FTX Enhances Claims Portal Security in Wake of Cyberattack

After a cyberattack that exposed non-sensitive data, the bankrupt cryptocurrency exchange FTX has reinstated access to its customer claims portal, implementing stricter security measures. Previously shut down due to the breach, claimants can now submit claims for assets held on the exchange before its insolvency.

FTX issued a statement on September 16, via its X account (formerly Twitter), confirming that the cyber breach had not affected any of its internal systems, including those managed by its bankruptcy claims agent, Kroll. The breach reportedly exposed non-sensitive customer data from specific claimants, with assurances that account passwords and funds remained unaffected.

Account holders from the now-defunct crypto exchange can now access their accounts and proceed with the claims process for digital assets held before the November 2022 bankruptcy declaration. This claims portal is open to individuals who held accounts with FTX, FTX US, Blockfolio, FTX EU, FTX Japan, and Liquid.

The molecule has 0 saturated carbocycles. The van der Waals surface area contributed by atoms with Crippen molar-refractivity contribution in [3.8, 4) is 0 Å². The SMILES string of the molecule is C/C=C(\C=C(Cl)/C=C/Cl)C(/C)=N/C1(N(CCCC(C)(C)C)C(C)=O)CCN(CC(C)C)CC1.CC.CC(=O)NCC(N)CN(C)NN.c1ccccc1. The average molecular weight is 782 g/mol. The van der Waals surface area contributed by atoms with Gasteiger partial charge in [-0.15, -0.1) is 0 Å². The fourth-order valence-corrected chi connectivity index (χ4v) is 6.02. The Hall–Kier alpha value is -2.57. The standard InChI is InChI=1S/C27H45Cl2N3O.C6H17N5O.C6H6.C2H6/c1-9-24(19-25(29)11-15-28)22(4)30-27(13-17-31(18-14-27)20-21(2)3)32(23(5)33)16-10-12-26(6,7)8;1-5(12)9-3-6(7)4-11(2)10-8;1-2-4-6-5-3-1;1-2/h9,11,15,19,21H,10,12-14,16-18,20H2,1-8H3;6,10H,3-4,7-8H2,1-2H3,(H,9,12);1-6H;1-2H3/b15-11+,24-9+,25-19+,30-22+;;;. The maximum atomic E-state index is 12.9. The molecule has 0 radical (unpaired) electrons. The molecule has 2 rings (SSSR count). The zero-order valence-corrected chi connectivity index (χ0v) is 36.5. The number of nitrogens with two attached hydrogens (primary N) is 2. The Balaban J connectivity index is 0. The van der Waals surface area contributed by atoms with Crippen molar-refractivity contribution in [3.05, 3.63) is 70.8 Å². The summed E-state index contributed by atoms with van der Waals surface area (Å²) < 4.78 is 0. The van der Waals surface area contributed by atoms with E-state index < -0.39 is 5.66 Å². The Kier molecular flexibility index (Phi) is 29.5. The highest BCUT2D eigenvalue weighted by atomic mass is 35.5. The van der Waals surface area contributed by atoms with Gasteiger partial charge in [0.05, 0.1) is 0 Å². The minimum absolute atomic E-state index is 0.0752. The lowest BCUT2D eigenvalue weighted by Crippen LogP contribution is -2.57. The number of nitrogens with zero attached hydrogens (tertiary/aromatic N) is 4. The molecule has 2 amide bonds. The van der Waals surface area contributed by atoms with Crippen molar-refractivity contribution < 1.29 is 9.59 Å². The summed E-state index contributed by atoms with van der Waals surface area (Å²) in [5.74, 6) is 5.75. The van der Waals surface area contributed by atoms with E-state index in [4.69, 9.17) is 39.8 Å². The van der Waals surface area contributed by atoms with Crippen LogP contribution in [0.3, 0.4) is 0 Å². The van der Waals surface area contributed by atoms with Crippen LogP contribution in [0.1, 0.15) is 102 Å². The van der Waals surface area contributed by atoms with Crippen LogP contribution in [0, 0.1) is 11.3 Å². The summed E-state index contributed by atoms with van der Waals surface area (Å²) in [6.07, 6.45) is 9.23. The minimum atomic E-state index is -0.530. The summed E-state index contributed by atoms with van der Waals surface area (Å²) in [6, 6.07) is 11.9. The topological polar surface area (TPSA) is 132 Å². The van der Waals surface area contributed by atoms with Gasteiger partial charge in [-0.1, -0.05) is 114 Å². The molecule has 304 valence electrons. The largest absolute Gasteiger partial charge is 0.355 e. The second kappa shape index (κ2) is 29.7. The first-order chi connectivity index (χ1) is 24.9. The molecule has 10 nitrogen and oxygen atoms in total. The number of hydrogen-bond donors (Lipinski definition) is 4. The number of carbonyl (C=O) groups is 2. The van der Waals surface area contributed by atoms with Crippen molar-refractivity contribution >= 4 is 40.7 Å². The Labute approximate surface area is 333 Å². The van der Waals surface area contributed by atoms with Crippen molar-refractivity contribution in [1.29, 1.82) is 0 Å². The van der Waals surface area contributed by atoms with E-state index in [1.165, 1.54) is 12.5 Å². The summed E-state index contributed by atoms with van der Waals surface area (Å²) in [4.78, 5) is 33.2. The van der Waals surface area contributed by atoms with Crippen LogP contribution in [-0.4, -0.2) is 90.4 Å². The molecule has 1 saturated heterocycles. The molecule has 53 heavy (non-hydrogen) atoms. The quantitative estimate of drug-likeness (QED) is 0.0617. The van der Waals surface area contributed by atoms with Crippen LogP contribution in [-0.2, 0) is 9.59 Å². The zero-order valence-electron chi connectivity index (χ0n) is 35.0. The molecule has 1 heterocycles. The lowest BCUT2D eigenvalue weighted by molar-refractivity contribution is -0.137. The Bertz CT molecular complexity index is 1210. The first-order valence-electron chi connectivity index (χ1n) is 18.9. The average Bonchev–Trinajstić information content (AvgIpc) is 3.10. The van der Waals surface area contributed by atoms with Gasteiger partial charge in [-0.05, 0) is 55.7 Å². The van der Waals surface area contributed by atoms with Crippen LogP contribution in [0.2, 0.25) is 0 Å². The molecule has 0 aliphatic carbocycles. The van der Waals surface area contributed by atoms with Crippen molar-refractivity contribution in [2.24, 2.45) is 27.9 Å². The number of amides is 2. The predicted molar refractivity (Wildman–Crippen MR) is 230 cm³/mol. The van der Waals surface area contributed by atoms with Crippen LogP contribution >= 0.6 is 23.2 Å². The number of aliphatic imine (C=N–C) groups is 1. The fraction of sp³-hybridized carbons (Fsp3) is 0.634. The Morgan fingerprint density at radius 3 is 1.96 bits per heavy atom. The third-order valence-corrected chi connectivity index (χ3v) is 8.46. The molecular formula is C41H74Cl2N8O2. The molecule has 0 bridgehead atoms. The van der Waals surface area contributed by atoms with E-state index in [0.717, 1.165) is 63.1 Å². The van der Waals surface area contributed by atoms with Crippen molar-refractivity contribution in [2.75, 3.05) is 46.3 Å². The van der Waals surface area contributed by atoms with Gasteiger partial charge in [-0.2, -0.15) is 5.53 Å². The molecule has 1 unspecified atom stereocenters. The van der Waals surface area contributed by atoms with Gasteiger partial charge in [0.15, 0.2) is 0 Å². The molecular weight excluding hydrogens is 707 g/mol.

As of September 11, it was reported that around 36,075 customer claims worth $16 billion had been filed against FTX and FTX US, with 10% of them approved. Additionally, 2,300 non-customer claims worth $65 billion, including those from Genesis, Celsius, and Voyager, were filed against the entity.

FTX emphasized that freezing accounts was a precautionary measure and that additional security measures had been enacted. The cyberattack on Kroll prompted the temporary suspension of accounts for affected users who had accessed the claims portal after its discovery. However, users could still submit claims through Kroll’s online customer form and by mail.

The customer claims portal, launched on July 11, mysteriously went offline after just one hour, following several reports of issues.

In related news, the Delaware Bankruptcy Court recently approved the sale of FTX’s digital assets. Judge John Dorsey’s ruling on September 13 allowed FTX to sell assets in weekly batches under strict conditions, starting with a $50 million limit for the first week and increasing to $100 million in subsequent weeks. However, the sale of Bitcoin, Ethereum, and certain insider-affiliated tokens is subject to a separate decision by FTX, following a 10-day notice to committees and the U.S. Trustee.